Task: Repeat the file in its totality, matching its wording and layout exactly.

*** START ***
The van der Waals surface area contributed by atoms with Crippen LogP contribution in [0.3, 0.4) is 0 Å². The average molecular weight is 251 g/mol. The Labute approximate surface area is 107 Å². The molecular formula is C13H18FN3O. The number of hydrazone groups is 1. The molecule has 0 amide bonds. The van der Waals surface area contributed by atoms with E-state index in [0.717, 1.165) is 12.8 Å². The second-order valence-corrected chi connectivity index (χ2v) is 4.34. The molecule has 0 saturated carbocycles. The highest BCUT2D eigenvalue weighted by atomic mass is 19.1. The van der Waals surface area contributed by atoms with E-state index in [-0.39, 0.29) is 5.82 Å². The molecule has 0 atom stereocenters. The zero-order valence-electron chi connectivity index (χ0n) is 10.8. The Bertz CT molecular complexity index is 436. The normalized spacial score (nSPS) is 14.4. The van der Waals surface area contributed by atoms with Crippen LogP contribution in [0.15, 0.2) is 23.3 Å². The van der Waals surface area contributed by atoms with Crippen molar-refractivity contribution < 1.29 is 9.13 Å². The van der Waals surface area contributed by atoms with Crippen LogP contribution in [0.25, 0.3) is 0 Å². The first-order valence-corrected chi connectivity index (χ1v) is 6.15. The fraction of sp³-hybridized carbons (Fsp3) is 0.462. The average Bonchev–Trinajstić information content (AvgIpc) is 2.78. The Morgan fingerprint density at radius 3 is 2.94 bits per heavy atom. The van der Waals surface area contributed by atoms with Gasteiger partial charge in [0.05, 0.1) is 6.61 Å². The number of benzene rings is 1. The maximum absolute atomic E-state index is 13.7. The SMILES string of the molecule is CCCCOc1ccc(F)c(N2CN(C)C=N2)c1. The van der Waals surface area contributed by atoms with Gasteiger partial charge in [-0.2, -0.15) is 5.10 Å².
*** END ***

The van der Waals surface area contributed by atoms with Crippen LogP contribution in [0.3, 0.4) is 0 Å². The average molecular weight is 251 g/mol. The Labute approximate surface area is 107 Å². The molecular formula is C13H18FN3O. The number of hydrazone groups is 1. The molecule has 0 amide bonds. The van der Waals surface area contributed by atoms with E-state index in [0.717, 1.165) is 12.8 Å². The second-order valence-corrected chi connectivity index (χ2v) is 4.34. The molecule has 0 saturated carbocycles. The highest BCUT2D eigenvalue weighted by atomic mass is 19.1. The van der Waals surface area contributed by atoms with E-state index in [-0.39, 0.29) is 5.82 Å². The molecule has 0 atom stereocenters. The zero-order valence-electron chi connectivity index (χ0n) is 10.8. The Bertz CT molecular complexity index is 436. The normalized spacial score (nSPS) is 14.4. The van der Waals surface area contributed by atoms with Crippen LogP contribution in [0.15, 0.2) is 23.3 Å². The van der Waals surface area contributed by atoms with Crippen molar-refractivity contribution < 1.29 is 9.13 Å². The van der Waals surface area contributed by atoms with Crippen LogP contribution in [0.25, 0.3) is 0 Å². The first-order valence-corrected chi connectivity index (χ1v) is 6.15. The fraction of sp³-hybridized carbons (Fsp3) is 0.462. The average Bonchev–Trinajstić information content (AvgIpc) is 2.78. The Morgan fingerprint density at radius 3 is 2.94 bits per heavy atom. The van der Waals surface area contributed by atoms with Gasteiger partial charge in [0.05, 0.1) is 6.61 Å². The number of benzene rings is 1. The maximum absolute atomic E-state index is 13.7. The SMILES string of the molecule is CCCCOc1ccc(F)c(N2CN(C)C=N2)c1. The van der Waals surface area contributed by atoms with Gasteiger partial charge in [-0.2, -0.15) is 5.10 Å².